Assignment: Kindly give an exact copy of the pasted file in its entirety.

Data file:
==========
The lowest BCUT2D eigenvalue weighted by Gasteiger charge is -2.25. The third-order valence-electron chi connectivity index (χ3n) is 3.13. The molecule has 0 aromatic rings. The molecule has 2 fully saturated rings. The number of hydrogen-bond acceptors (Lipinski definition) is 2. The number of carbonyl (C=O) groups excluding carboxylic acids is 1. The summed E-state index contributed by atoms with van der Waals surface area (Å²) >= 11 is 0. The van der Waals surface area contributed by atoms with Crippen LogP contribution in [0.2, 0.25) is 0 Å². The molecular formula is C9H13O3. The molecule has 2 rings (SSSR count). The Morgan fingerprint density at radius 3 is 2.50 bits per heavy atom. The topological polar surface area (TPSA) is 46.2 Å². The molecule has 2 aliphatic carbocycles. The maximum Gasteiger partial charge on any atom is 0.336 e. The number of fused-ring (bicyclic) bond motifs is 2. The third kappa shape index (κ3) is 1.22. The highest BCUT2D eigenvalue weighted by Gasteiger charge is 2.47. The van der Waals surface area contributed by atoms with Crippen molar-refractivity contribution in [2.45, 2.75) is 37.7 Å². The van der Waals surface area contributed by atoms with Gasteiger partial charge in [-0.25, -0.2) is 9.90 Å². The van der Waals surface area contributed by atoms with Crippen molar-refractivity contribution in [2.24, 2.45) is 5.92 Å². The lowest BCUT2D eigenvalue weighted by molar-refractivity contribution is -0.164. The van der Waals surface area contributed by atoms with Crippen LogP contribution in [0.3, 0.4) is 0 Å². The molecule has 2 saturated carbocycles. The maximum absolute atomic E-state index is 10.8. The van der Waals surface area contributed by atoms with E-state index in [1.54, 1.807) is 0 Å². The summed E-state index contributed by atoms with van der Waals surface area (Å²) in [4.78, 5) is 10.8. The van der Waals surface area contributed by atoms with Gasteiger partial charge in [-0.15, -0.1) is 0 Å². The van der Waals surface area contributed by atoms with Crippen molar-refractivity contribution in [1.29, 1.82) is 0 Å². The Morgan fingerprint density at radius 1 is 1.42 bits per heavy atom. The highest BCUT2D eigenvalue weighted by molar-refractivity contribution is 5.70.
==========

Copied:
The lowest BCUT2D eigenvalue weighted by Gasteiger charge is -2.25. The third-order valence-electron chi connectivity index (χ3n) is 3.13. The molecule has 0 aromatic rings. The molecule has 2 fully saturated rings. The number of hydrogen-bond acceptors (Lipinski definition) is 2. The number of carbonyl (C=O) groups excluding carboxylic acids is 1. The summed E-state index contributed by atoms with van der Waals surface area (Å²) >= 11 is 0. The van der Waals surface area contributed by atoms with Crippen LogP contribution in [0.2, 0.25) is 0 Å². The molecular formula is C9H13O3. The molecule has 2 rings (SSSR count). The Morgan fingerprint density at radius 3 is 2.50 bits per heavy atom. The topological polar surface area (TPSA) is 46.2 Å². The molecule has 2 aliphatic carbocycles. The maximum Gasteiger partial charge on any atom is 0.336 e. The number of fused-ring (bicyclic) bond motifs is 2. The third kappa shape index (κ3) is 1.22. The highest BCUT2D eigenvalue weighted by Gasteiger charge is 2.47. The van der Waals surface area contributed by atoms with Crippen molar-refractivity contribution in [2.45, 2.75) is 37.7 Å². The van der Waals surface area contributed by atoms with Gasteiger partial charge in [-0.25, -0.2) is 9.90 Å². The van der Waals surface area contributed by atoms with Crippen molar-refractivity contribution in [2.24, 2.45) is 5.92 Å². The lowest BCUT2D eigenvalue weighted by molar-refractivity contribution is -0.164. The van der Waals surface area contributed by atoms with Crippen LogP contribution in [0.3, 0.4) is 0 Å². The molecule has 2 saturated carbocycles. The maximum absolute atomic E-state index is 10.8. The van der Waals surface area contributed by atoms with E-state index in [1.54, 1.807) is 0 Å². The summed E-state index contributed by atoms with van der Waals surface area (Å²) in [4.78, 5) is 10.8. The van der Waals surface area contributed by atoms with Gasteiger partial charge in [-0.15, -0.1) is 0 Å². The van der Waals surface area contributed by atoms with Crippen molar-refractivity contribution in [1.29, 1.82) is 0 Å². The Morgan fingerprint density at radius 1 is 1.42 bits per heavy atom. The highest BCUT2D eigenvalue weighted by molar-refractivity contribution is 5.70.